2, the day’s Gospel reading;

3, a prayer from the USPG prayer diary.

At present, I am exploring the writings of the great Carmelite mystic, Saint Teresa of Avila (1515-1582), so my quotations over these few days are from her writings:

‘Be happy when you are blamed and accused wrongly, for then you have a chance to see all the bitter, hostile or self-pitying responses that your sinful soul wants to spew out – as if these puny things could in any way defend you! Watch and see if any of these poisons come out of you when your spirit is pricked by an accusation. Only then can you see yourself as you are, and confess thy sin that is within you and forsake yourself again into the Lord’s care.’

Luke 8: 22-35 (NRSVA):

22 One day he got into a boat with his disciples, and he said to them, ‘Let us go across to the other side of the lake.’ So they put out, 23 and while they were sailing he fell asleep. A gale swept down on the lake, and the boat was filling with water, and they were in danger. 24 They went to him and woke him up, shouting, ‘Master, Master, we are perishing!’ And he woke up and rebuked the wind and the raging waves; they ceased, and there was a calm. 25 He said to them, ‘Where is your faith?’ They were afraid and amazed, and said to one another, ‘Who then is this, that he commands even the winds and the water, and they obey him?’

26 Then they arrived at the country of the Gerasenes, which is opposite Galilee. 27 As he stepped out on land, a man of the city who had demons met him. For a long time he had worn no clothes, and he did not live in a house but in the tombs. 28 When he saw Jesus, he fell down before him and shouted at the top of his voice, ‘What have you to do with me, Jesus, Son of the Most High God? I beg you, do not torment me’ – 29 for Jesus had commanded the unclean spirit to come out of the man. (For many times it had seized him; he was kept under guard and bound with chains and shackles, but he would break the bonds and be driven by the demon into the wilds.) 30 Jesus then asked him, ‘What is your name?’ He said, ‘Legion’; for many demons had entered him. 31 They begged him not to order them to go back into the abyss.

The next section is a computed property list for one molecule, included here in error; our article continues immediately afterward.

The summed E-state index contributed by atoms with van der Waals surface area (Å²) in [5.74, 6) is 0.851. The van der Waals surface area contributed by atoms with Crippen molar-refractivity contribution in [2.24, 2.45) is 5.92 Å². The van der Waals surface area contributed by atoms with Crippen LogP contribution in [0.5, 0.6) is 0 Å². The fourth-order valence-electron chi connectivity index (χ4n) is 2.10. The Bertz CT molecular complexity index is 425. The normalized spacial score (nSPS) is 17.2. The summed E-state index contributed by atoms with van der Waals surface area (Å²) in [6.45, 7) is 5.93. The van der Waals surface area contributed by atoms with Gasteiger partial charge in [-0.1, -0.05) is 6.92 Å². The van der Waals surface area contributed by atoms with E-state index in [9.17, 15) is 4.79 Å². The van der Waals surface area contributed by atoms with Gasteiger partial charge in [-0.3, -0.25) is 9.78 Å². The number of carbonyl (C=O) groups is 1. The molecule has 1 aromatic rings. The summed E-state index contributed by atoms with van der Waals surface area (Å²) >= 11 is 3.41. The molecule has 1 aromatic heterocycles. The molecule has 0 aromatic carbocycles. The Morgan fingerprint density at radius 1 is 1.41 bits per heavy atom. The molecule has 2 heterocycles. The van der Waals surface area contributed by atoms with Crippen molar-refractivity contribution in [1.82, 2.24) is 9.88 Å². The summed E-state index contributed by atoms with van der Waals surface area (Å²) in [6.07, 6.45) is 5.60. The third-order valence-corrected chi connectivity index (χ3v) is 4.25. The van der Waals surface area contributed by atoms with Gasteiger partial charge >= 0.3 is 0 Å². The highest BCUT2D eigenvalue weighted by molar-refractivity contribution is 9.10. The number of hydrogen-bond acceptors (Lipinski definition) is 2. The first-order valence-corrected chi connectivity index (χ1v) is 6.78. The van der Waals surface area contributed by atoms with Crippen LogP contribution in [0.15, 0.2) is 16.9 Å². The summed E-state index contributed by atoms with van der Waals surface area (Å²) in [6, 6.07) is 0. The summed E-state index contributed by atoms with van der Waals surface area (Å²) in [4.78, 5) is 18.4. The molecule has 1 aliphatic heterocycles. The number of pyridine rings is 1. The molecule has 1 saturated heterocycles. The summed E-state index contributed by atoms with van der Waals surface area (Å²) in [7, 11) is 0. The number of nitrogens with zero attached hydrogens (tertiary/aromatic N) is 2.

32 Now there on the hillside a large herd of swine was feeding; and the demons begged Jesus to let them enter these. So he gave them permission. 33 Then the demons came out of the man and entered the swine, and the herd rushed down the steep bank into the lake and was drowned.

34 When the swineherds saw what had happened, they ran off and told it in the city and in the country. 35 Then people came out to see what had happened, and when they came to Jesus, they found the man from whom the demons had gone sitting at the feet of Jesus, clothed and in his right mind. And they were afraid.

The Prayer in the USPG Prayer Diary today (20 February 2022, (Second Sunday before Lent, World Day of Social Justice) invites us to pray:

Creator God, you fill us with the breath of life. May we use our lives for your purpose, loving others and loving you.

Yesterday’s reflection

Continued tomorrow

Scripture quotations are from the New Revised Standard Version Bible: Anglicised Edition copyright © 1989, 1995, National Council of the Churches of Christ in the United States of America. Used by permission. All rights reserved worldwide. http://nrsvbibles.org